Friday, March 30, 2018


If yesterday’s blog post proved anything whatsoever, it would be that Dave Yungmann has plenty of women friends who are willing to give him testimonials. That’s great. It’s good to have friends, and it looks like he has some of the best.

Things that these testimonials focus on:

Dave Yungmann is a great guy. I don’t dispute that. My blog post wasn’t about that at all.

Dave Yungmann did a lot during the BOE campaign that you don’t know about. I don’t dispute that either.

That’s just how people write campaign literature. It’s no big deal.

He would never erase women. He’s not like that.

Here’s the deal. As a writer, albeit an amateur, I naturally focus on how people use words. So my blog post was an analysis of how Mr. Yungmann was telling his story to the public. In a political campaign, once you put stuff out there, the public will read it and give feedback. That’s how it works.   And there’s nothing innately unfair about commentary on political campaign posts. You are responsible for how you tell your story.

It says something about who you are.

While Mr. Yungmann might not be the sort to take credit for other people’s work and erase women from the narrative—and I hear the folks who are telling me this—his campaign material clearly did just that. I don’t care what political party he is, I would have called out anyone for that. Particularly since the topic, changes in the school system, was one I had quite a bit of knowledge of.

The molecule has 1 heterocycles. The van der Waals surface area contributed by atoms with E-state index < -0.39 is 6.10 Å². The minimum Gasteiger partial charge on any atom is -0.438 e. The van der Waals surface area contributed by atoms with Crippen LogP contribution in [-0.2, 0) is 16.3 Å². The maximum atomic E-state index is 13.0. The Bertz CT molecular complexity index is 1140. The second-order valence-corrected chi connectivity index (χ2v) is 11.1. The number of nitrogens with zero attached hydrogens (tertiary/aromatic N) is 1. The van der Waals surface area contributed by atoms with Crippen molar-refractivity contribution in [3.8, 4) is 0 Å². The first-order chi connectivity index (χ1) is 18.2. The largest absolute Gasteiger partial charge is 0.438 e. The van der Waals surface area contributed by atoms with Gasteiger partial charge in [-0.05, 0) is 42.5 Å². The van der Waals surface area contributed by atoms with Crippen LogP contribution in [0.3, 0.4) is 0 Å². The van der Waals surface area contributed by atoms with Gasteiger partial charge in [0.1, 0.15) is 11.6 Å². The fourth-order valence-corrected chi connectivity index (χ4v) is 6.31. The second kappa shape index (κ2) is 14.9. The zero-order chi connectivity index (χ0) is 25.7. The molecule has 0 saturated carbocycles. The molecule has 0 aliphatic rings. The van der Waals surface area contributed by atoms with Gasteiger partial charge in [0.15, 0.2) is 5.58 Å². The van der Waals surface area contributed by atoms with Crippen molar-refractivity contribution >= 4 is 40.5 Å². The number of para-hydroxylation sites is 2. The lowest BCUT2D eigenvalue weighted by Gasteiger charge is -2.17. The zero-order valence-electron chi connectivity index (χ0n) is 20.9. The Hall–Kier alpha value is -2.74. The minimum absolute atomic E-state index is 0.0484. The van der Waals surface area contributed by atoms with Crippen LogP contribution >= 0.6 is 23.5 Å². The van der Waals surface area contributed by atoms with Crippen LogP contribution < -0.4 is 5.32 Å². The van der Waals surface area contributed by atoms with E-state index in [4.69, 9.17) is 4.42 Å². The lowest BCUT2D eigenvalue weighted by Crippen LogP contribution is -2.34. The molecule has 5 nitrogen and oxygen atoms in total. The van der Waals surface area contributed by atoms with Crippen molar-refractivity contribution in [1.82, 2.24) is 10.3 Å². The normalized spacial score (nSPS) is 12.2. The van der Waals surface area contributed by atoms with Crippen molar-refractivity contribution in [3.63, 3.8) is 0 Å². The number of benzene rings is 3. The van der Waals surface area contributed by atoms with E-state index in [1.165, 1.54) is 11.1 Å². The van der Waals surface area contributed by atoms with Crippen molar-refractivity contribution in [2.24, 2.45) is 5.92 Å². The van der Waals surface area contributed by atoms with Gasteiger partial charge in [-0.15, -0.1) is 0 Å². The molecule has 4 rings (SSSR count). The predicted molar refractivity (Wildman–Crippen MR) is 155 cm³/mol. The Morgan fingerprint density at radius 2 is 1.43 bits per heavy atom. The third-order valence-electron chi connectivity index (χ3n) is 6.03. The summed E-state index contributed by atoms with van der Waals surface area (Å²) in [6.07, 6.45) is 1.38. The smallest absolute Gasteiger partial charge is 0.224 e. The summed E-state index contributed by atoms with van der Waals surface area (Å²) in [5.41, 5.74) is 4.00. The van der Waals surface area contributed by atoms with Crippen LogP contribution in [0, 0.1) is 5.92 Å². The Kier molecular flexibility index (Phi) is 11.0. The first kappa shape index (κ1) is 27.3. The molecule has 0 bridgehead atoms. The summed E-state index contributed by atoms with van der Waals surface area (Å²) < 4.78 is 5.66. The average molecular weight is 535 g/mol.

I see examples almost every day where women are excluded, erased, talked over, and diminished when it comes to community and political discourse. Not only does this do a great disservice to women, it is also a loss to our culture as a whole. We all lose when representation and leadership do not reflect the fact that it takes both women and men to make good decisions in a culture that has, no surprise, both women and men. It’s really that simple.

Every time we allow someone to shape the narrative in a way that excludes or downplays the contribution of women we endorse the underlying misconception that men’s work is somehow innately more valuable. I just can’t give that a pass.

I want to thank everyone who took the time yesterday to chime in on this topic. Thanks for all of your thoughtful responses.

No comments:

Post a Comment

Note: Only a member of this blog may post a comment.